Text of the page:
Our water pump which supplies water pressure to the house has been going for quite a while. The pressure switch is wearing out. And as my son Bill works for Oak Lake RV and Campground, servicing many RVs daily, he had a pile of “broken” 12-volt water pumps in his garage which he’d saved from the garbage Dumpster. All had problems but could be fixed. So I called him and he not only said to come get some pumps but come down for a barbecue and ride on their pontoon boat.
So we did both yesterday. How enjoyable to combine work with pleasure. I got to fly a kite with grandson, Mason, and watch grandaughter, Ava, learn to troll for Northern Pike. Will was the official “I’ve got weeds on my lure!” remover while Bill drove us around the lake. We were the only boat on the lake and we enjoyed the breeze and seeing loons and turtles sunning themselves on logs.
Today, it’s back at it. Will’s hauling big round bales home from the hayfields while Ashley and I work at weeding and mulching. The gardens are doing well. We’ve eaten our first ripe tomatoes and the beans and peas are ripe. What fun to graze through the garden! The onions are starting to have their tops fall over. Wow, that sounds like fall! The bulbs are big and solid. The potatoes on the north and central gardens aren’t doing so hot. I’m sure we’ll have potatoes but we let the weeds get thick on those rows. So we’ve got to get busy and cultivate and hand weed so they get hilled. But the tomatoes, pumpkins, corn, and squash out there look nice. I planted Good Mother Stallard pole beans among the Seneca Round Nose corn and both are doing well. As Seneca Round Nose is such a lusty corn, it should easily support the beans.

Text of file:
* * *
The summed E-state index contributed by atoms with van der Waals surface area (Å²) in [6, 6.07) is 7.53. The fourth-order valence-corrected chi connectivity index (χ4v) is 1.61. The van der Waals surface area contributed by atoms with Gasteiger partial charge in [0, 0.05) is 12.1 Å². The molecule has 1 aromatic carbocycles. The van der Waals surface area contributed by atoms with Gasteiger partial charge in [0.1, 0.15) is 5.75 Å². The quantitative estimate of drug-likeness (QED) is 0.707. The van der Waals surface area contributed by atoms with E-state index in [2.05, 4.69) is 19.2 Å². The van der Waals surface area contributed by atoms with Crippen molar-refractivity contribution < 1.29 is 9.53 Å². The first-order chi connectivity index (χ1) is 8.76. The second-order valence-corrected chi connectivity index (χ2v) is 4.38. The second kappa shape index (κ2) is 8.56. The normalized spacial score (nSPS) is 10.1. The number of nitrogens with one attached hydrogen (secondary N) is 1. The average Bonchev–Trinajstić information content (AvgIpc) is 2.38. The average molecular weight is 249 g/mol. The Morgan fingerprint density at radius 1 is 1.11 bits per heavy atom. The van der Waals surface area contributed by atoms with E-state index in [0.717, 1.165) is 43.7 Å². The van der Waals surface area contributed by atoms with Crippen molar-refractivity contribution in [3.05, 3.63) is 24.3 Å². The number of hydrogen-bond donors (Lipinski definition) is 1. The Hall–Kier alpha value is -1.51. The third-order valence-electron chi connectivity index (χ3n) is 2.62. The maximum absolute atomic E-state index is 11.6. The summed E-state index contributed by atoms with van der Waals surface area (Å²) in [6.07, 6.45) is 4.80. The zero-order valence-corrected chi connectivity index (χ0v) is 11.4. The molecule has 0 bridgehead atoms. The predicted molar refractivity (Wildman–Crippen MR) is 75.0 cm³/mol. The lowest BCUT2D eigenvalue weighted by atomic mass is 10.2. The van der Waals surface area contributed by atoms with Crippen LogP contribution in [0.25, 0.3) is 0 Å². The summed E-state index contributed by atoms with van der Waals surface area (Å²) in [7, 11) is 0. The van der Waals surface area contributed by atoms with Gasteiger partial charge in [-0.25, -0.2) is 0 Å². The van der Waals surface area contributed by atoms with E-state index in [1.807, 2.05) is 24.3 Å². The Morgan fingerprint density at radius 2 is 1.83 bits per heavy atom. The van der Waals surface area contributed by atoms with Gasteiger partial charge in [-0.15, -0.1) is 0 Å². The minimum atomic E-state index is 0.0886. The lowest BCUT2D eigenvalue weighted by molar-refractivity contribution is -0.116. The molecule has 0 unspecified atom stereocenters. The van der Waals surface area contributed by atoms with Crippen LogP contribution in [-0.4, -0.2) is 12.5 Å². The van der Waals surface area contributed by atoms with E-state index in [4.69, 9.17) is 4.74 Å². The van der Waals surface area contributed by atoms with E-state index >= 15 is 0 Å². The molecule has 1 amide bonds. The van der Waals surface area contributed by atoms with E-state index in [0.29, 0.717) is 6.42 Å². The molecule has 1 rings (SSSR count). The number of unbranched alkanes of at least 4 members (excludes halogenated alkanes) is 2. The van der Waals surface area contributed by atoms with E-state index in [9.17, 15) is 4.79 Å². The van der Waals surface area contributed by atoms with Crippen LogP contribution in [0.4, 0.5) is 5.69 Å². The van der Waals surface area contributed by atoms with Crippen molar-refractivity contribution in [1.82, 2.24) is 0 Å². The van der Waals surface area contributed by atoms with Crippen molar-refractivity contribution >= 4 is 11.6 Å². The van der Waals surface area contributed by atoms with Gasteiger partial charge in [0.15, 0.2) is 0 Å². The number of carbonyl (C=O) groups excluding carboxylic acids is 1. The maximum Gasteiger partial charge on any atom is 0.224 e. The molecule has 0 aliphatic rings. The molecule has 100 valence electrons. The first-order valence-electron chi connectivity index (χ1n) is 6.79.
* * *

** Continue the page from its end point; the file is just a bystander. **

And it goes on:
Our Bear Island Chippewa corn in the main garden is tall and tasseled out well so, God willing, we’ll have a great crop of this early flour corn.
I put up the last of the cherry jam and then did a batch of red raspberry jam. For the first time, I used the berry screen on my Victorio tomato strainer. I wanted to remove the seeds as both Will and I have trouble with those little hard buggers. Let me tell you, I’ll never do that again! While the strainer works GREAT for tomatoes, it does NOT for berries. What a bunch of hard work for not much. I ended up dumping the whole mess into my wire sieve and pressing the pulp through that.
As nectarines don’t grow here, I bought several pounds of out-of-state fruit from the market. This will give us a big batch of nectarine jam, which we all love. The Hansen’s Bush Cherries are ripening, as well as the black raspberries, so I see more jam in the future!
Now I’ve got to clean out the pantry. We carried out the last of last year’s potato crop and a few surviving shallots. Now I need to rearrange the floor storage and scrub the floor in preparation for the fall harvest.
Wow, there’s always something to do on a homestead, isn’t there? I laugh when I hear someone say “I’m so BORED…”! — Jackie